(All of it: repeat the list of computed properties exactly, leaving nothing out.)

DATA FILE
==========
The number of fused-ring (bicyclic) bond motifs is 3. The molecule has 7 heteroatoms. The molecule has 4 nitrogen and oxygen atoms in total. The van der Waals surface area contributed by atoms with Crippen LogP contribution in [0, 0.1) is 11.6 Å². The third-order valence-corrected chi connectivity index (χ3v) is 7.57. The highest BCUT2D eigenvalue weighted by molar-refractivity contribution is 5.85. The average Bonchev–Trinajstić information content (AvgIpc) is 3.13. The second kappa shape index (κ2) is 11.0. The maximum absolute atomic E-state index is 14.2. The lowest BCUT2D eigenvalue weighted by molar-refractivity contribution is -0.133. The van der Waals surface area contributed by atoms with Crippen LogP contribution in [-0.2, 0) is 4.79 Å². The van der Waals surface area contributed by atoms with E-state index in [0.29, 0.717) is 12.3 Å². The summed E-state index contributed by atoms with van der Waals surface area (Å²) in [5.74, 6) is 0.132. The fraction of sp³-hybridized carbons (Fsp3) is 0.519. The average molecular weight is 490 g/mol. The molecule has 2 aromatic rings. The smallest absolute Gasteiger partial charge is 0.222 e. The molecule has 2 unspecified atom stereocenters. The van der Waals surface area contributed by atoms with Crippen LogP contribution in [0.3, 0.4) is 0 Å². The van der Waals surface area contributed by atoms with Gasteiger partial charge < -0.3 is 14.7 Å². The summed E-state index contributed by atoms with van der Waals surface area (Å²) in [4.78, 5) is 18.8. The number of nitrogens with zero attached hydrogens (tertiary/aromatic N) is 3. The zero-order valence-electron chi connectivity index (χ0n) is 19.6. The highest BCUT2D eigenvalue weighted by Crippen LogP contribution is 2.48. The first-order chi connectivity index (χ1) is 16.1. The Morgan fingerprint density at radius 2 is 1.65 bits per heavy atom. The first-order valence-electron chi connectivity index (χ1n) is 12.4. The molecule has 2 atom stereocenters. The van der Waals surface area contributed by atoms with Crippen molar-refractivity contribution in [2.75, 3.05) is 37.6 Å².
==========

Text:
The number of fused-ring (bicyclic) bond motifs is 3. The molecule has 7 heteroatoms. The molecule has 4 nitrogen and oxygen atoms in total. The van der Waals surface area contributed by atoms with Crippen LogP contribution in [0, 0.1) is 11.6 Å². The third-order valence-corrected chi connectivity index (χ3v) is 7.57. The highest BCUT2D eigenvalue weighted by molar-refractivity contribution is 5.85. The average Bonchev–Trinajstić information content (AvgIpc) is 3.13. The second kappa shape index (κ2) is 11.0. The maximum absolute atomic E-state index is 14.2. The lowest BCUT2D eigenvalue weighted by molar-refractivity contribution is -0.133. The van der Waals surface area contributed by atoms with Crippen LogP contribution in [-0.2, 0) is 4.79 Å². The van der Waals surface area contributed by atoms with E-state index in [0.29, 0.717) is 12.3 Å². The summed E-state index contributed by atoms with van der Waals surface area (Å²) in [5.74, 6) is 0.132. The fraction of sp³-hybridized carbons (Fsp3) is 0.519. The average molecular weight is 490 g/mol. The molecule has 2 aromatic rings. The smallest absolute Gasteiger partial charge is 0.222 e. The molecule has 2 unspecified atom stereocenters. The van der Waals surface area contributed by atoms with Crippen LogP contribution in [0.3, 0.4) is 0 Å². The van der Waals surface area contributed by atoms with Gasteiger partial charge < -0.3 is 14.7 Å². The summed E-state index contributed by atoms with van der Waals surface area (Å²) in [4.78, 5) is 18.8. The number of nitrogens with zero attached hydrogens (tertiary/aromatic N) is 3. The zero-order valence-electron chi connectivity index (χ0n) is 19.6. The highest BCUT2D eigenvalue weighted by Crippen LogP contribution is 2.48. The first-order chi connectivity index (χ1) is 16.1. The Morgan fingerprint density at radius 2 is 1.65 bits per heavy atom. The first-order valence-electron chi connectivity index (χ1n) is 12.4. The molecule has 2 atom stereocenters. The van der Waals surface area contributed by atoms with Crippen molar-refractivity contribution in [2.75, 3.05) is 37.6 Å².